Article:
Eyre Hwy Water Carting

The Eyre Highway is the only sealed road linking the states of Western Australia and South Australia. It runs east from Norseman for 1200 kilometres, stretching across the Nullabor Plain, along the top of the Eyre Peninsula and into the South Australian town of Port Augusta.

First constructed during the Second World War, the Eyre Highway followed a telegraph link between the eastern and western coasts when a narrow horse-and-cart track was widened into a passable gravel road, ranging from 4 to 9 metres in width.

But as the 20th century wound on, the Eyre wasn’t holding up to expectations. Despite yearly maintenance, expensive works were deemed unwarranted. The highway simply didn’t get enough traffic, with estimates being fourteen vehicles per day throughout the 1950s.

But the situation was made worse by the region’s lack of rainfall. The Eyre would be smoothed out each year by maintenance crews with small sections freshly gravelled. But the soil that the road was made from was too weak to be an effective road surface, and when rain did come, the road would turn to a bog as the bulldust transformed into impassable mud.

When Perth was awarded the Commonwealth Games in 1962, the Eyre finally saw heavy traffic as large numbers of vehicles travelled east to west. Unable to hold up to this increase in use, the Eyre was damaged in many locations, and the lack of water along the highway meant that maintenance crews to pump salt water over 100m from below the surface. A reality was finally becoming undeniable: it was time to seal the Eyre.

The State governments agreed, and work began to seal the Eyre in the 1960s and 1970s without Federal funding. Responsible for its side of the highway, the Western Australia government began construction in 1960 with crews starting at Norseman and slowly sealing their way east. By the end of that year, eight kilometres of road had been reconstructed and lay ready for a sealing at a width of 6.1 metres. Over the next ten years, sealing progressed at 100km per annum, and by 1969 WA’s portion of the highway was sealed, from Norseman to Eucla.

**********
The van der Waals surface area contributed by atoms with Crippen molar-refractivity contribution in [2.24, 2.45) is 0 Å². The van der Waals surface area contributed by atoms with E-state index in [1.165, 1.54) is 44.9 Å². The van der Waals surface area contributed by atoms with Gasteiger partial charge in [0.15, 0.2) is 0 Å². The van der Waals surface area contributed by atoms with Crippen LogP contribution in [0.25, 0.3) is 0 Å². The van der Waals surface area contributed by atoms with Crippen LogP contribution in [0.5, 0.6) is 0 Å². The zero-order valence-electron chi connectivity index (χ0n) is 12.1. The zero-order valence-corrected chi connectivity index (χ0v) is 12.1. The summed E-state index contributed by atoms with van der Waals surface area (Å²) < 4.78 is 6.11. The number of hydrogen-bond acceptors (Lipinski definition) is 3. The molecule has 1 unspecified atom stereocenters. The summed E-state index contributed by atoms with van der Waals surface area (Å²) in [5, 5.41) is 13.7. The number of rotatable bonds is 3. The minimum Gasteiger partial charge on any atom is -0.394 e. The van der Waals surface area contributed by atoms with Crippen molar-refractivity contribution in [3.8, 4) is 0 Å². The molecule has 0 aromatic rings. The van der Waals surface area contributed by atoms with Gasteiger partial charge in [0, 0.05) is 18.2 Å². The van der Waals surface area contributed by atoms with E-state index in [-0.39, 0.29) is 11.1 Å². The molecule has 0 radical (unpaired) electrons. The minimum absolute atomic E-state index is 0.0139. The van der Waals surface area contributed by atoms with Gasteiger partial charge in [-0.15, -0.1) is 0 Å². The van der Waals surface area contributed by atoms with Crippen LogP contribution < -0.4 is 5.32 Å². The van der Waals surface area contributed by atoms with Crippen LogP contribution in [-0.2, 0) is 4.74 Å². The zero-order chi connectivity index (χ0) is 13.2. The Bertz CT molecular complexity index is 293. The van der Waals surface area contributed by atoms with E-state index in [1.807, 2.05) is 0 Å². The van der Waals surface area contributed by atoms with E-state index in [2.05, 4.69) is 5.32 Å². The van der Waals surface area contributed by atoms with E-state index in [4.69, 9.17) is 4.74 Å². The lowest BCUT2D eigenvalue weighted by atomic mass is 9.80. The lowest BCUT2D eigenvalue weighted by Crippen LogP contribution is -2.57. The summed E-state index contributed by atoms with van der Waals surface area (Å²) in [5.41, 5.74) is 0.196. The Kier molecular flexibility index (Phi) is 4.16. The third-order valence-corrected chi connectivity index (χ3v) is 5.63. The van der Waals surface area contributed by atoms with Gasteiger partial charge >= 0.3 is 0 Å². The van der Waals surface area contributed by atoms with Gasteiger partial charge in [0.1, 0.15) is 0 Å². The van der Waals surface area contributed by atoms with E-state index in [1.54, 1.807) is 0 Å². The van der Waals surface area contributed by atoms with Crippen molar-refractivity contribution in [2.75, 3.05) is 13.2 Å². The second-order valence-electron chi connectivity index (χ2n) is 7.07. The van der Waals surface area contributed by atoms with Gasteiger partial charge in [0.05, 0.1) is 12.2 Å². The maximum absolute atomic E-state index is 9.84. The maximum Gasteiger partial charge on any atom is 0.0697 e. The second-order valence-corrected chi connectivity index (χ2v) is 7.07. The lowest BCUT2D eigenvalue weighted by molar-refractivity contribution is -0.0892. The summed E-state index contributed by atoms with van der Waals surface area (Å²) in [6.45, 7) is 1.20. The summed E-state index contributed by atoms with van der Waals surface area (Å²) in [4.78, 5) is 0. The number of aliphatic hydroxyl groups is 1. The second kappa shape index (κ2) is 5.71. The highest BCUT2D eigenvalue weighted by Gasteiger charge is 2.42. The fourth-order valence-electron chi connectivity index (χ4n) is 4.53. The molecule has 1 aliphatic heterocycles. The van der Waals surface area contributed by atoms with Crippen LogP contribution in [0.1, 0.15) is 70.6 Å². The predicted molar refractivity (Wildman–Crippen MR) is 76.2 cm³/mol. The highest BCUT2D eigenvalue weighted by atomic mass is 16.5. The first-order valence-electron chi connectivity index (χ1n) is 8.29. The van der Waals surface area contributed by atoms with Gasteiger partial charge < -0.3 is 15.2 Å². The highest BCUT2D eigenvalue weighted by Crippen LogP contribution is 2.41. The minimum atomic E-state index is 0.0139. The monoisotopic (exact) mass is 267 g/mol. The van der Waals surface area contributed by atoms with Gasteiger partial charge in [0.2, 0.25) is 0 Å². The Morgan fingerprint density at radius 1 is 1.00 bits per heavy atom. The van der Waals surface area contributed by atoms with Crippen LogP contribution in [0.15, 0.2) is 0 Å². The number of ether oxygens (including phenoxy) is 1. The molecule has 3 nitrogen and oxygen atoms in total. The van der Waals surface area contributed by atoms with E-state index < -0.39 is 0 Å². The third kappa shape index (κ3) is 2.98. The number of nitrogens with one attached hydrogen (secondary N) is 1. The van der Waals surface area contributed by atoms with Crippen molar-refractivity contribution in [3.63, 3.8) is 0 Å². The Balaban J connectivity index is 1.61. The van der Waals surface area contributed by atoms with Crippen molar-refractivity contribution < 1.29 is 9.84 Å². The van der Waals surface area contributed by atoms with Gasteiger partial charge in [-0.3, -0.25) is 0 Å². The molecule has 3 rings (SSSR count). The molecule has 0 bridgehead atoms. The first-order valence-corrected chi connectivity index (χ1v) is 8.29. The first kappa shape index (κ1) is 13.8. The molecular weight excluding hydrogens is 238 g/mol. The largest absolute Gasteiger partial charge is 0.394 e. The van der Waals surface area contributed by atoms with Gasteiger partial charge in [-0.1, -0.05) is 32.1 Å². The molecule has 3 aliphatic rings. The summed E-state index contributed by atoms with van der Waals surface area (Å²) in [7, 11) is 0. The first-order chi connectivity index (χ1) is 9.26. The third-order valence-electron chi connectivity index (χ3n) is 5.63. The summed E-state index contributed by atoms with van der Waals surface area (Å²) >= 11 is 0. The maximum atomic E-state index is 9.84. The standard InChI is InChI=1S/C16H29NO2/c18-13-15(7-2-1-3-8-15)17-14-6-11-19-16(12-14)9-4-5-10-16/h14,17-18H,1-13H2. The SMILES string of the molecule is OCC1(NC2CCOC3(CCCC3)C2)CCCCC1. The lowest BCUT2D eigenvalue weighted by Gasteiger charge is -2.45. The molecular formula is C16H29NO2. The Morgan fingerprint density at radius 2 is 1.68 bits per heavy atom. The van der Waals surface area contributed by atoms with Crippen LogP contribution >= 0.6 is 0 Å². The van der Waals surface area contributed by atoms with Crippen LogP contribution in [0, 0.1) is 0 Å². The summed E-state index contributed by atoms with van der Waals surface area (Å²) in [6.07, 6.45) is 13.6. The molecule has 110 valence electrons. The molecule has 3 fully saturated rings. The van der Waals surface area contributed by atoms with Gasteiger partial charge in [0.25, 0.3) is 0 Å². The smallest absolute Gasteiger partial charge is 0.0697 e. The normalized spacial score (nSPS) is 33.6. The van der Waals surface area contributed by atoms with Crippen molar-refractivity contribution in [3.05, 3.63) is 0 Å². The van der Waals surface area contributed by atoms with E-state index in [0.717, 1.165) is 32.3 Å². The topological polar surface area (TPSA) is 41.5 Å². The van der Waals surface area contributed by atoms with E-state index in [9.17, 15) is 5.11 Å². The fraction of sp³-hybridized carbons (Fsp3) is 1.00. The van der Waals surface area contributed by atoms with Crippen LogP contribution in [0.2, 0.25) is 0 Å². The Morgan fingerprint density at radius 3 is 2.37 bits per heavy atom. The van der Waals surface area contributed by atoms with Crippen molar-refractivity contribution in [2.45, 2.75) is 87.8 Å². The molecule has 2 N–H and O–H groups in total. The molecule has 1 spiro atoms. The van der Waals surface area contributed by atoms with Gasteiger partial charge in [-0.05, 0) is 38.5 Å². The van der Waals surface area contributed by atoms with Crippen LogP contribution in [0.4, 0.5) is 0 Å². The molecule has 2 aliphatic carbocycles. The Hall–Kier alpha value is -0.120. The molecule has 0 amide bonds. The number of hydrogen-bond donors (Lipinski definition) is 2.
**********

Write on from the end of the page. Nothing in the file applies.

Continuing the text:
During this decade, camps for the construction crews progressively moved along the highway as the blacktop stretched across the nation. But there was no fresh water along the Eyre, and all water had to be carted from Norseman, an arduous task that proved difficult. and a more effective and flexible water solution was needed

In 1967, Little Industries were approached for a three-month contract to cart the water from Norseman to the camps. By that point, the sealed road was 40 miles west of Caiguna, about 350km away from Norseman. There were four camps that needed supplying: a formation camp that lay 20 miles ahead of the blacktop, the final trim camp just ahead of the road, the sealing crew, and behind them the ready-mix camp that crushed blue metal for the road surface’s aggregate.

Equipped and ready for the task, Little Industries began hauling three trips per week, each taking two days to complete the 700km round trip. The State Government supplied the water tanks which were hauled by the company’s trailers and trucks, and quickly the camps’ water issues were solved.

At the time of this contract, the company was still Mining Timber and Services, a timber provider for the Goldfields mining industry with only a small fleet of trucks. In order to maintain their current contracts and service this new demand on their trucks, the water carting operation was seamlessly integrated with the timber hauling. The timber trailer would be unhitched in Norseman and the water tank picked up for a few trips down the Eyre. By the time the truck returned empty, the wood cutters would have loaded the timber trailer to be hauled back to Kalgoorlie.

At the time of its commencement, the contract for the water supply was three months in length. It ended three years after it began, when the blacktop marched across the border, and Little Industries supporting its advance all the way.

These years of work were enough to convince Noel to upgrade the fleet as the old trucks that the company had weren’t quite up to the job, or other new contracts that the company was beginning to service. One truck that is not-so-fondly remembered was a Leyland Beaver that had four gears and maximum speed of 35mph, which made the 350km journey all that more difficult.

Quickly, trucks were bought that could handle the work that the company was undertaking, and for new contracts that the company was positioning itself to service. After their success on the Eyre, water carting became a key service for the company. Little Industries had once again proved its reputation for reliability and getting the job done.